Theory of Small Words in Quran

The composition of Quran – meaning what it is composed of – is a deliberate fact if one believes Quran to be divinely inspired. Since the Author of the text is Allah, the knower of unseen and witnessable, the contents of the text must be concordant with this attribute. Hence, everything in Quran is purposeful and serves the highest purpose in conveying the message. In Quran, words do not all appear the same number of times. That is why Quranology Institute (QG) divides our Word Study section in to ‘Big Words’, ‘Medium Words’ and ‘Small Words’. Big Words Study is for words which approximately appear a hundred times and above (examples include Allah/God, rabb/lord, ayat/signs and ilm/knowledge). Medium Words Study is for words which approximately appear less than a hundred times (examples include ‘salat’ and ‘shirk’). Finally, the subject of this essay – Small Words Study, is for words which appear approximately ten times in the text.

Why has this Word Study been divided in the abovementioned way? The division is arbitrary and helps the organization of QG’s work. Having said that, there are some differences between words of varying frequency. Big Words tend to give the fundamental worldview of Quran. These words enable us to understand what Quran is basically about. Medium words, insofar as our observations go, enable us to understand essential processes in Quran which tie us to the Big Words. Finally, Small Words tell us of exceptionalisms. Words which are not normally used to describe otherwise familiar situations. Small Words, more than anything else, enable us to bring out the subtleties of Quran and deepen our understanding.

We will now look at an example of Small Words in Quran beginning with the words ‘shu’uban’ (normally translated as ‘lineage’) and ‘qabail’ (normally translated as ‘tribe’) both of which appear in Chapter 49 Verse 13. Quran uses a number of other words to describe human associations. QG itself enumerates more than thirty of them here. Of the thirty odd terms, words like ‘ummah’ (translated as ‘nation’), ‘qawm’ (translated as ‘people’), ‘aali’ (also translated as ‘people) and ‘bani’ (translated as ‘children’) are the most frequently used. ‘Shu’uban’ and ‘qaba’il’ are the least frequently used with only one occurrence per word in its proper form (if we counted according to roots, it would be a different matter).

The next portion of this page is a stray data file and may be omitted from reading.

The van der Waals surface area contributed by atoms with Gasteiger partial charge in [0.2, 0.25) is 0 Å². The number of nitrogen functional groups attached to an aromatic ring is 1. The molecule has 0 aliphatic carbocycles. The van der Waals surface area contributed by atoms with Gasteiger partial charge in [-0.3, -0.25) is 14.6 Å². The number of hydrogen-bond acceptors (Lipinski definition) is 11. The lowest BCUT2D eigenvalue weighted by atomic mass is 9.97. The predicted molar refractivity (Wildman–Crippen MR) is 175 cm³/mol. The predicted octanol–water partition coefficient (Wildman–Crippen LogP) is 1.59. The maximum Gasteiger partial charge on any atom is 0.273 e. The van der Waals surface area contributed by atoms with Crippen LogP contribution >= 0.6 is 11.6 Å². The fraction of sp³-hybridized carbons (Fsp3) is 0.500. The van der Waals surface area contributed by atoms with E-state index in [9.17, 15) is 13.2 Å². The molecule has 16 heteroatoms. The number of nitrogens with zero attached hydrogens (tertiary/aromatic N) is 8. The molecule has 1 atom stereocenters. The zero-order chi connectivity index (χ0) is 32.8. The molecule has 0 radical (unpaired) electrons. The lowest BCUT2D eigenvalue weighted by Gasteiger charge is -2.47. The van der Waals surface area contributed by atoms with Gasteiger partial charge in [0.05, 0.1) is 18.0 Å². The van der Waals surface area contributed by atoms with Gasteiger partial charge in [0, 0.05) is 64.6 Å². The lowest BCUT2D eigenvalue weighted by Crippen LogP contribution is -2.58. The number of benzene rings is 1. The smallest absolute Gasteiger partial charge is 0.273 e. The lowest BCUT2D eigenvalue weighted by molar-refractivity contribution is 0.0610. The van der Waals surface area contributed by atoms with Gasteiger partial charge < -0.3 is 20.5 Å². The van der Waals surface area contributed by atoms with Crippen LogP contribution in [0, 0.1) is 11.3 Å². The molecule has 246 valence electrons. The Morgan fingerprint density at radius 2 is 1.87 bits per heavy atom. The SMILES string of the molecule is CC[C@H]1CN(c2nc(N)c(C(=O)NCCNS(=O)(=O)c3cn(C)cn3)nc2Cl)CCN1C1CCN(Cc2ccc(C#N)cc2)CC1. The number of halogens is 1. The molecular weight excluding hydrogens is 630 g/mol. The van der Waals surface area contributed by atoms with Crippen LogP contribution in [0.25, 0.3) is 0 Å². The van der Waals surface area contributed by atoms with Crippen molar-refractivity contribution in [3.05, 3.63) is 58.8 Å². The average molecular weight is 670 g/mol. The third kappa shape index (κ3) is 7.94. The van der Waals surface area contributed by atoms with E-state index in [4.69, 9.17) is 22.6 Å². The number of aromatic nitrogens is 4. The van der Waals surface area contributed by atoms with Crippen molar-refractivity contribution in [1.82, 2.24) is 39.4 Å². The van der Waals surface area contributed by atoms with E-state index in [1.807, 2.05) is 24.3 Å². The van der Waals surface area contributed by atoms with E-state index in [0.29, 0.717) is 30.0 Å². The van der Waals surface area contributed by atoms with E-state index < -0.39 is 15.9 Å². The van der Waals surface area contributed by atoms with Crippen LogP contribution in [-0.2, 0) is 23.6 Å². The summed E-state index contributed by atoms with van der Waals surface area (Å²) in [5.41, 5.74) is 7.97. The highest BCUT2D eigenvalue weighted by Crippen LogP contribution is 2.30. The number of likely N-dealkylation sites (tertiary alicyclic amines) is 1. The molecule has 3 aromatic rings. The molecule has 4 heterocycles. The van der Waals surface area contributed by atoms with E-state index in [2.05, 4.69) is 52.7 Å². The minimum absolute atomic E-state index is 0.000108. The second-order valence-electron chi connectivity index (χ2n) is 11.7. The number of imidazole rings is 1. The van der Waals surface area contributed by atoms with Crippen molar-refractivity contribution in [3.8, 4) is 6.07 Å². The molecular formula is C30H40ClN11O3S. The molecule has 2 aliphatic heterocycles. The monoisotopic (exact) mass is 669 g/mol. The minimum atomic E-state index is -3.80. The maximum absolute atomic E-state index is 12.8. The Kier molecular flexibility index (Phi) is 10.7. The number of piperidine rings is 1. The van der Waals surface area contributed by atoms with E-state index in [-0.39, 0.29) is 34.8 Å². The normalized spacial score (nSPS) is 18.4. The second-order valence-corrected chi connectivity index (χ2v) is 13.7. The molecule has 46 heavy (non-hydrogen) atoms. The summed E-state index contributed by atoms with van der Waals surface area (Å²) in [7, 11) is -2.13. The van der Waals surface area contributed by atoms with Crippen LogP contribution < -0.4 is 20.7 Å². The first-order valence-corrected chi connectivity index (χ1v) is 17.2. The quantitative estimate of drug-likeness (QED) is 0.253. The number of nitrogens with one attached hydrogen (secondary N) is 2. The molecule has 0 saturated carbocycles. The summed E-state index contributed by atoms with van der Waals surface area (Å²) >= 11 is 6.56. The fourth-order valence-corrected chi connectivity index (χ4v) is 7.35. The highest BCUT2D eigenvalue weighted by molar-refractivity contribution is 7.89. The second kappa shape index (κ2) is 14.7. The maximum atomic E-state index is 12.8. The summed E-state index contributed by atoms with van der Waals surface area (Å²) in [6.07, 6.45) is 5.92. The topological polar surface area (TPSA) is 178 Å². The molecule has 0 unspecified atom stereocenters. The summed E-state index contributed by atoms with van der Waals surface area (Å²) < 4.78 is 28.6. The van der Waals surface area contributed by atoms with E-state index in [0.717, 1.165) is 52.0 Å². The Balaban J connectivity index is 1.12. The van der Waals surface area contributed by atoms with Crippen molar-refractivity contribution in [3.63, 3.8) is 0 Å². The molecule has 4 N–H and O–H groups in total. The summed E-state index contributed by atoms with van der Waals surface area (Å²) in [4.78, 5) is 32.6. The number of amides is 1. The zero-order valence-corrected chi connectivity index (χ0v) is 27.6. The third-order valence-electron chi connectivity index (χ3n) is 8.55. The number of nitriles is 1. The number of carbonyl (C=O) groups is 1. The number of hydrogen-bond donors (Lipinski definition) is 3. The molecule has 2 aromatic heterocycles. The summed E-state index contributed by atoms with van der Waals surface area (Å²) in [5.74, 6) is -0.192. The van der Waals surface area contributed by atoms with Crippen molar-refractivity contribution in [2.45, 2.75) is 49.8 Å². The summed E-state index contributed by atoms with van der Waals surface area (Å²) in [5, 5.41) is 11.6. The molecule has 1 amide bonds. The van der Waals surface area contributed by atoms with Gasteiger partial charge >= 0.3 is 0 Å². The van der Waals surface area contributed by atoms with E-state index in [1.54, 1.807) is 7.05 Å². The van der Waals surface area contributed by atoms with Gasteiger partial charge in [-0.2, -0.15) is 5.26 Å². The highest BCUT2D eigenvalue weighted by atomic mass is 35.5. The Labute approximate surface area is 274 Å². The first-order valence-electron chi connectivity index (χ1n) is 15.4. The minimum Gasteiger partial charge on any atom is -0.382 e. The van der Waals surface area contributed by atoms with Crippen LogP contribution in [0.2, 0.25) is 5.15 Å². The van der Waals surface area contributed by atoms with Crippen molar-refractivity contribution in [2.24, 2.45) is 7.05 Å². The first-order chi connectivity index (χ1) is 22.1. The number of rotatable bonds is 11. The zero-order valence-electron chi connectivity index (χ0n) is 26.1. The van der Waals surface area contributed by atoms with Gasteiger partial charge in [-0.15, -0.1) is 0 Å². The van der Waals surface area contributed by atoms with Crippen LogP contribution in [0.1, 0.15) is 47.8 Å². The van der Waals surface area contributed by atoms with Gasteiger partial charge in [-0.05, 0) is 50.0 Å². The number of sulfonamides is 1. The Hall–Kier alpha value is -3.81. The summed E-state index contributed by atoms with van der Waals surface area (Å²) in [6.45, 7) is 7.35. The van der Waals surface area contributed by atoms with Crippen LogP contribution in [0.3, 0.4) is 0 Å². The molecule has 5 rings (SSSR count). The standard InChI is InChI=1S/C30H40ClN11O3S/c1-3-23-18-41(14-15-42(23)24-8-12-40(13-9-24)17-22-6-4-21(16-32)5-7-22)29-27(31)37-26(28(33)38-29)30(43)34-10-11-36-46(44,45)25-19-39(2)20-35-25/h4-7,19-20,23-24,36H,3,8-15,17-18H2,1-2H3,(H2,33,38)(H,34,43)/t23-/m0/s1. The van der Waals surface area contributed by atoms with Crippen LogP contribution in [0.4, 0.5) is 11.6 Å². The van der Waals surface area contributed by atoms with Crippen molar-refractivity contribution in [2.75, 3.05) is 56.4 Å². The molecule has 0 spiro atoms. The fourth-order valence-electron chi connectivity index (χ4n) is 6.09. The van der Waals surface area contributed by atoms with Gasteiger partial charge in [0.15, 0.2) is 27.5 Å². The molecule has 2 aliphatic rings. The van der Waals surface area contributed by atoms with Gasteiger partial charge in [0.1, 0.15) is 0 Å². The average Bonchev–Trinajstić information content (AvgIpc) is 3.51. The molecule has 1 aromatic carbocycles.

This naturally begs the question – why are these two unique terms used at all? Why not use ‘ummah’ and ‘qawm’. This is where exceptionalisms come in. The Author of Quran wishes to tell us something here. The normal terms are not suitable for this verse and so two other terms were chosen. The best way to determine why is to investigate the context:

O humankind! We created you from a single male and female, and made you into nations and tribes, that ye may recognize each other. Verily the most honoured of you in the sight of Allah is the most righteous of you. And Allah has full knowledge and is well acquainted. (49/13)

From the verse in question, the exceptionalism can be substantiated by the unique call to humankind. They are said to be produced from a single male and female and made into ‘shu’uban’ and ‘qaba’il’, respectively translated as ‘nations’ and ‘tribes’. If we investigate the two words, we find some startling links. The word ‘shu’ub’ is similarly rooted as the Quranic personality ‘shu’ayb’ who brings a set of ethical principles to his people rather than theology. The word ‘qaba’il’ which is in plural is similarly rooted as the word ‘qiblah’ and ‘taqabbal’ suggesting something which is acceptable. When brought together, ‘shu’uban’ and ‘qaba’il’ are linked to the ethical principles which underpin every society and the acceptabilities which are born out of them. This is why the two terms are used. They are to explain something unique to this verse.

Please visit our Small Words Study here to see our ongoing work on this subject.

About Farouk A. Peru

I am a human being in the world, blogging my existence. My thought systems may be found in my website:
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